In my Christmas letter, I made the point that we should value a person’s false beliefs in much the same way I appreciate the scribbled art my kids offer to me.
I am not saying that false ideas are beautiful or intrinsically valuable when abstracted from their owner. Surely not. The woman’s claim that her aunt would still be alive if she had had an abortion is likely false, and that particular falsehood has compounded this woman’s grief. So, I’m not suggesting that we ignore the falsehood that needs correcting. But we can place the correcting of it later in the conversation. A more pressing duty is before us, and we must attend to it first.
I said in the letter that when my son hands me his scribbles, I thank him with my attention and appreciation “because of his value, and the value of his giving of the gift.”
In the same way, when a pro-choice advocate (or anyone who disagrees with me about anything, for that matter) shares thoughts with me, she is offering me a gift. But if I see her thoughts only as impediments to the truth, I will set them aside. I will miss the person in my pursuit of a convert.
So, in my view, the false beliefs are not intrinsically valuable, but the great intrinsic value of their owner causes me to respond to the false beliefs a bit differently. At minimum, I pause…and respond as if I am in the presence of the creation of which God is most proud – a human being!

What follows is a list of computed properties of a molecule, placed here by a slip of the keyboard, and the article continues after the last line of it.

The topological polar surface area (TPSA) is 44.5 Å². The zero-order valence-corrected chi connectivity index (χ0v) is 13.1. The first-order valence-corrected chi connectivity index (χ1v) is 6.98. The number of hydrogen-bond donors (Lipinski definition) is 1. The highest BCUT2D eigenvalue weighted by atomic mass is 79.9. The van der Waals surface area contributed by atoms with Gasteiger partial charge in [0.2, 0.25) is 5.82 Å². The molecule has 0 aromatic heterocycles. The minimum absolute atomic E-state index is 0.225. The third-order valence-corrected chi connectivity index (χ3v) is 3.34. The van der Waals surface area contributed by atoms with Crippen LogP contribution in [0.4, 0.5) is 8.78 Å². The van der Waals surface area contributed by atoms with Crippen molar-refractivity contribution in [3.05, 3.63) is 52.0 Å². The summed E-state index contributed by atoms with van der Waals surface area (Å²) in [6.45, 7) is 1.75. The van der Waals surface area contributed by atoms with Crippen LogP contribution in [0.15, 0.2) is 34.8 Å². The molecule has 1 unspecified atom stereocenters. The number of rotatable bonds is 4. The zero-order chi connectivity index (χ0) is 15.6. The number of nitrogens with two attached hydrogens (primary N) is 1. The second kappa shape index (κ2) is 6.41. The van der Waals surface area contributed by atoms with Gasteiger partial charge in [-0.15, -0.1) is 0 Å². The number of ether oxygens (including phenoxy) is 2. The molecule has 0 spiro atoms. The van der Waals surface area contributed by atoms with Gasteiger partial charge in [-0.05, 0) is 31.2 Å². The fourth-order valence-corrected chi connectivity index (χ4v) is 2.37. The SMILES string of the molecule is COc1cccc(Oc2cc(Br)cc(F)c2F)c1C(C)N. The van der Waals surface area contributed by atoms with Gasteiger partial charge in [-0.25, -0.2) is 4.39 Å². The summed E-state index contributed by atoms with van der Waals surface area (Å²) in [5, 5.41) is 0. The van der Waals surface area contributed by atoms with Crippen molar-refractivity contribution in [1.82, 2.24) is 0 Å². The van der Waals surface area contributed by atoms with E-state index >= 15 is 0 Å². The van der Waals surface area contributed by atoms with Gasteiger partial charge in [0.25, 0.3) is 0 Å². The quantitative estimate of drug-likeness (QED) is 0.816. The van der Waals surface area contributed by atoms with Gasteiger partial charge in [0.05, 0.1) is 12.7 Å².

Note: I can’t help myself but make a comment about the drawing in the photo above, which I’ve included in my Christmas letter and this post as an example of my son’s “scribbles” and a sort of metaphor for the offering of false beliefs in a conversation. This particular drawing is not quite the best example to make the point, though, since it is actually a drawing of the Mayflower, a pretty amazing drawing for his age. I thought it was a “worthless” scribble until he told me what he was doing, and then I could see how he was making a pretty good rendition of a picture he had seen in a book on the Pilgrims and Thanksgiving. (There’s another helpful point to be made from that part of the metaphor, too. How many thoughts that are shared with us do we discard as worthless before we take the time to understand what the owner of the thoughts is trying to communicate? Perhaps some of the “false beliefs” we bristle against so quickly are only hasty, false interpretations.)
So, we can debate whether or not the drawing above has intrinsic value (I am going to tend towards the affirmative side of that debate, I suppose), and we might even debate whether or not most preschool scribbles are actually intricate renditions of the pictures in the minds of the very young (I am again probably going to tend towards the affirmative side of that debate too), but the point about scribbles and false beliefs still stands. If the picture above isn’t that helpful for the point, just sit down and take some markers and randomly flop them all over the paper and hand your scribbles to someone else as a gift. You’ll make the point for me quite nicely:)
Recent Posts in this Series:
A Tale of Two Gifts (Christmas Letter + Extras)
My “Don’t Be Like Me” Story(s) – Lest We Get Cocky
What Adam Was Doing Right
When You Fall Off Your High Horse, Don’t Get Off the Horse Altogether
On Scribbles and False Ideas: Are They Beautiful? (this post)